With the change of the accounting rules to IFRS from Canadian GAAP, one of the financial ratios suggested to be used was a ROE based on comprehensive income.
As I understand the accounting change, most of the financial ratios under IFRS present a significantly higher volatility than those computed under pre-changeover Canadian GAAP. Although the effects of IFRS on means and medians of ratios related to the financial condition of companies are not statistically significant, maximum values of several ratios are higher and the minimum values are lower under IFRS.
There is a significant difference in the distribution of values around medians for such ratios as current and quick ratios, debt, alternative-debt and equity ratios, interest coverage, fixed-charge and cash-flow coverage, return on assets (ROA), comprehensive-ROA and price-earnings related ratios. Results of regression analysis confirm the increased volatility of IFRS leverage and profitability ratios.
In general, IFRS does not materially change the cash flow statement when compared to pre-changeover Canadian GAAP.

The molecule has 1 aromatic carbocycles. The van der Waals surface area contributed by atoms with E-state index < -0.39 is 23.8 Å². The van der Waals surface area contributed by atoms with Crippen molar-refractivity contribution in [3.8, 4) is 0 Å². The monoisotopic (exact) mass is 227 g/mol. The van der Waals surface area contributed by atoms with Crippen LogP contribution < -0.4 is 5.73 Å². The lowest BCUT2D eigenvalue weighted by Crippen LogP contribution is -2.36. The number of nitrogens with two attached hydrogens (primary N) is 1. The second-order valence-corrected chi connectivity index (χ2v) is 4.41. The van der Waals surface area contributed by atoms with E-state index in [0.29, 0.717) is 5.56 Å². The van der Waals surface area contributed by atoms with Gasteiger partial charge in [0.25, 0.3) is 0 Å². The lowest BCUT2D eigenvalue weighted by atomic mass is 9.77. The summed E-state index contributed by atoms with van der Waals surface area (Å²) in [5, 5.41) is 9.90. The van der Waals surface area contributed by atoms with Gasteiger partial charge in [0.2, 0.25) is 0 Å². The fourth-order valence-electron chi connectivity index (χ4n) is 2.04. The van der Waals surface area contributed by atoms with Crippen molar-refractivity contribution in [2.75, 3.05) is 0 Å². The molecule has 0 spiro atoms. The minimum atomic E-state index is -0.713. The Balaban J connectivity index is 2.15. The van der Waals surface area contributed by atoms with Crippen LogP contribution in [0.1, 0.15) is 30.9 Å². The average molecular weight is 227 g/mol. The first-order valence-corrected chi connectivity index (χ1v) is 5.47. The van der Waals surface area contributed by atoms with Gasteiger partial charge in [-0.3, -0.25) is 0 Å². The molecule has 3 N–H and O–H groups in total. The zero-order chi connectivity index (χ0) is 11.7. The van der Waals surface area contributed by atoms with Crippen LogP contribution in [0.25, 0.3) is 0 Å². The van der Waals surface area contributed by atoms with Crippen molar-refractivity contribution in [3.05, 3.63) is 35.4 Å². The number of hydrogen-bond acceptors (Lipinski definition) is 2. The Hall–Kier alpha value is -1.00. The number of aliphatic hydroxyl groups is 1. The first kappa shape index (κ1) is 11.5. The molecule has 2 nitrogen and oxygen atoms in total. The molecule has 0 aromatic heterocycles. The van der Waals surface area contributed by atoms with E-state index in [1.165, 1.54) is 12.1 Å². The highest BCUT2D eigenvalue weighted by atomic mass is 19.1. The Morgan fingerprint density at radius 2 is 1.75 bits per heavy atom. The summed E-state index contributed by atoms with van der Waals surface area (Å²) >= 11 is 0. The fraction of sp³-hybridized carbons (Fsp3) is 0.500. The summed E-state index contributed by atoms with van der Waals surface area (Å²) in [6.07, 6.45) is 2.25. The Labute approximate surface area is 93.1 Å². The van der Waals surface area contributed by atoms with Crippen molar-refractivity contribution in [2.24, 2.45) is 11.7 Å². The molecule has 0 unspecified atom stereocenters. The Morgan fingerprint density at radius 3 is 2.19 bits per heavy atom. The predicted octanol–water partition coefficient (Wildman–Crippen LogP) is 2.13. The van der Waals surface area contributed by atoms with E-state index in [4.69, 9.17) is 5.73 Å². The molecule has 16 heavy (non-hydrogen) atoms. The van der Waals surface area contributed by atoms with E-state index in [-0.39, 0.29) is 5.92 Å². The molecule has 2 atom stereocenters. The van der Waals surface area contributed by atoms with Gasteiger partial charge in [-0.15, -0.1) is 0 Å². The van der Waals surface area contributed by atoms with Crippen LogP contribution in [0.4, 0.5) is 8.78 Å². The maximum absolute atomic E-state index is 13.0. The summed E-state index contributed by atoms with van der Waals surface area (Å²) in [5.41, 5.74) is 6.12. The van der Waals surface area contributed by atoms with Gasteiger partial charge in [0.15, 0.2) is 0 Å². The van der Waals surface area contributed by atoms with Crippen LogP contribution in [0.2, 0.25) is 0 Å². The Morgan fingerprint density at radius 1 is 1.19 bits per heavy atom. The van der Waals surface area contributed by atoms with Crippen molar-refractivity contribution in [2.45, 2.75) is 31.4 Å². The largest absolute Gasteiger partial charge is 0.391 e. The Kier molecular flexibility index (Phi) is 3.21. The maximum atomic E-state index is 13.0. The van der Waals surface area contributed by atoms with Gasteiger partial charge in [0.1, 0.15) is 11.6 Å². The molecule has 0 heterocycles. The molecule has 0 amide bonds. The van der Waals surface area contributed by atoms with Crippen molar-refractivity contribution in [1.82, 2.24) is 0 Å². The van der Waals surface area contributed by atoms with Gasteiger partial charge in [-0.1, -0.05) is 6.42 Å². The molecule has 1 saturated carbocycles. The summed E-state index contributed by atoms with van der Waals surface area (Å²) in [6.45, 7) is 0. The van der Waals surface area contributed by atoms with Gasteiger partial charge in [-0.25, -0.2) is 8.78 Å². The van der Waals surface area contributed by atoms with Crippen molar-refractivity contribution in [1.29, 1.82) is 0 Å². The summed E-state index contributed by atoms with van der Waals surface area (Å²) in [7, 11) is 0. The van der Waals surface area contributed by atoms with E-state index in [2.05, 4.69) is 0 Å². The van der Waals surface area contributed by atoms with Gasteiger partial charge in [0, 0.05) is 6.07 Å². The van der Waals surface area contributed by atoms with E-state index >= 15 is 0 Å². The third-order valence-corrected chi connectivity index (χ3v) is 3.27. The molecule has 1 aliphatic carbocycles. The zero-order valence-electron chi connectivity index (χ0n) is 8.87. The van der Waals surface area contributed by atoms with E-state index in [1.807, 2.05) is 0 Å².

From a paper I read it was suggested the use of two ratios when analyzing comprehensive income. They were the comprehensive-ROA (return on assets) and the comprehensive-ROE (return on equity). These are an adaptation of the regular ROA/ROE but with the comprehensive income as the numerator.
The paper I read was called The Effects of IFRS on Financial Ratios: Early Evidence in Canada by Michel Blanchette, Francois-Eric Racicot and Jean-Yves Girard. This paper can be found at here. This paper suggests that if there are differences between the ROE on Net Income and Comprehensive Income, it should be investigated. This can be done easily by looking at the financial statements and the calculation of the comprehensive income. This calculation starts with Net Income. See the statement called "Consolidated Statements of Comprehensive Income".
I had read somewhere that if there was a significant difference between the ROE on net income and comprehensive income this would call into question the quality of the net income. It is basically a warning. I cannot find where I read this, but there is a good article on comprehensive income at Credit Institute of Canada.
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